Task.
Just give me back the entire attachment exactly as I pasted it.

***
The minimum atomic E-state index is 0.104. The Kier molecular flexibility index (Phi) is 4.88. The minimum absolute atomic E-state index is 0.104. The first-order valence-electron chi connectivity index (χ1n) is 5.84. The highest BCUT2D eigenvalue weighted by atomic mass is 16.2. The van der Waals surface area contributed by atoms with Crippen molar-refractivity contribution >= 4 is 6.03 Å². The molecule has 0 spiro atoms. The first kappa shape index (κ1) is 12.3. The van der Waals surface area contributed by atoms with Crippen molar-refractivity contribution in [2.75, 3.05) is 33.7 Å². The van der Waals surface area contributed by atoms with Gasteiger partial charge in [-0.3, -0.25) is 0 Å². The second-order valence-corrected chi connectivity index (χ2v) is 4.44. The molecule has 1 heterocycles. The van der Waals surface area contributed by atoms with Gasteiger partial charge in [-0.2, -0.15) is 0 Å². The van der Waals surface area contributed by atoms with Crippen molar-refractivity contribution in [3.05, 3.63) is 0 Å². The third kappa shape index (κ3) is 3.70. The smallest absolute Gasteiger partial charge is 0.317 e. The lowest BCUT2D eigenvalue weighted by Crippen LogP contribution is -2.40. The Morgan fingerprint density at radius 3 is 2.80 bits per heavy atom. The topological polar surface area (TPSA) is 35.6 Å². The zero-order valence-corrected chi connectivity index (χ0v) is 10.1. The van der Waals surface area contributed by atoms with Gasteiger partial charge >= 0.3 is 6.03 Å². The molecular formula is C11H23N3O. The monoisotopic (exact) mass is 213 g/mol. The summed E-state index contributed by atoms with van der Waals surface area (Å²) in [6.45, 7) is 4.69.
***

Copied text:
The minimum atomic E-state index is 0.104. The Kier molecular flexibility index (Phi) is 4.88. The minimum absolute atomic E-state index is 0.104. The first-order valence-electron chi connectivity index (χ1n) is 5.84. The highest BCUT2D eigenvalue weighted by atomic mass is 16.2. The van der Waals surface area contributed by atoms with Crippen molar-refractivity contribution >= 4 is 6.03 Å². The molecule has 0 spiro atoms. The first kappa shape index (κ1) is 12.3. The van der Waals surface area contributed by atoms with Crippen molar-refractivity contribution in [2.75, 3.05) is 33.7 Å². The van der Waals surface area contributed by atoms with Gasteiger partial charge in [-0.3, -0.25) is 0 Å². The second-order valence-corrected chi connectivity index (χ2v) is 4.44. The molecule has 1 heterocycles. The van der Waals surface area contributed by atoms with Gasteiger partial charge in [-0.2, -0.15) is 0 Å². The van der Waals surface area contributed by atoms with Crippen molar-refractivity contribution in [3.05, 3.63) is 0 Å². The third kappa shape index (κ3) is 3.70. The smallest absolute Gasteiger partial charge is 0.317 e. The lowest BCUT2D eigenvalue weighted by Crippen LogP contribution is -2.40. The Morgan fingerprint density at radius 3 is 2.80 bits per heavy atom. The topological polar surface area (TPSA) is 35.6 Å². The zero-order valence-corrected chi connectivity index (χ0v) is 10.1. The van der Waals surface area contributed by atoms with Gasteiger partial charge >= 0.3 is 6.03 Å². The molecular formula is C11H23N3O. The monoisotopic (exact) mass is 213 g/mol. The summed E-state index contributed by atoms with van der Waals surface area (Å²) in [6.45, 7) is 4.69.